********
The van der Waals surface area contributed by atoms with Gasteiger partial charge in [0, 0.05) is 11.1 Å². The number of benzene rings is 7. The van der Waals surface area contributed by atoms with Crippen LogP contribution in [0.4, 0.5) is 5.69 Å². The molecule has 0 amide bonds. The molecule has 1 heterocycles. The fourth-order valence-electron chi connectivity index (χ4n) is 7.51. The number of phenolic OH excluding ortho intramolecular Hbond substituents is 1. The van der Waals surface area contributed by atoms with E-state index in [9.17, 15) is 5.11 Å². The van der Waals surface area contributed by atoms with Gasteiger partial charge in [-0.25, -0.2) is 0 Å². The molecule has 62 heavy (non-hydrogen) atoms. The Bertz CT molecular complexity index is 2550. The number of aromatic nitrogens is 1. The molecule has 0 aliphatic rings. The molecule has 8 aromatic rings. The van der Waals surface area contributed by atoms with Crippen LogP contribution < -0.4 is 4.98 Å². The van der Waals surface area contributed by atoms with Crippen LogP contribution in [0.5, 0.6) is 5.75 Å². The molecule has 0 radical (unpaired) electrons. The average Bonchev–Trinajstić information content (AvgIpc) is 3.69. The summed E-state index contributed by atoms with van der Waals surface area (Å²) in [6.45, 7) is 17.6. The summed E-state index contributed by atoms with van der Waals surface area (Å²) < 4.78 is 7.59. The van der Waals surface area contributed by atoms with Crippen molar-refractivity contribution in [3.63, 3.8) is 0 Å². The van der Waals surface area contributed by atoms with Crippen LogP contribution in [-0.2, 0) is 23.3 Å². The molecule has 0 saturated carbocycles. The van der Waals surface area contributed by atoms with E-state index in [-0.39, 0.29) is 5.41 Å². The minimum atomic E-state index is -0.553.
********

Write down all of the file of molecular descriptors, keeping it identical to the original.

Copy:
The van der Waals surface area contributed by atoms with Gasteiger partial charge in [0, 0.05) is 11.1 Å². The number of benzene rings is 7. The van der Waals surface area contributed by atoms with Crippen LogP contribution in [0.4, 0.5) is 5.69 Å². The molecule has 0 amide bonds. The molecule has 1 heterocycles. The fourth-order valence-electron chi connectivity index (χ4n) is 7.51. The number of phenolic OH excluding ortho intramolecular Hbond substituents is 1. The van der Waals surface area contributed by atoms with E-state index in [9.17, 15) is 5.11 Å². The van der Waals surface area contributed by atoms with Gasteiger partial charge in [-0.25, -0.2) is 0 Å². The molecule has 62 heavy (non-hydrogen) atoms. The Bertz CT molecular complexity index is 2550. The number of aromatic nitrogens is 1. The molecule has 0 aliphatic rings. The molecule has 8 aromatic rings. The van der Waals surface area contributed by atoms with Crippen LogP contribution < -0.4 is 4.98 Å². The van der Waals surface area contributed by atoms with Crippen LogP contribution in [0.5, 0.6) is 5.75 Å². The molecule has 0 radical (unpaired) electrons. The average Bonchev–Trinajstić information content (AvgIpc) is 3.69. The summed E-state index contributed by atoms with van der Waals surface area (Å²) in [6.45, 7) is 17.6. The summed E-state index contributed by atoms with van der Waals surface area (Å²) < 4.78 is 7.59. The van der Waals surface area contributed by atoms with Crippen molar-refractivity contribution in [3.63, 3.8) is 0 Å². The van der Waals surface area contributed by atoms with Crippen LogP contribution in [-0.2, 0) is 23.3 Å². The molecule has 0 saturated carbocycles. The van der Waals surface area contributed by atoms with E-state index in [-0.39, 0.29) is 5.41 Å². The minimum atomic E-state index is -0.553.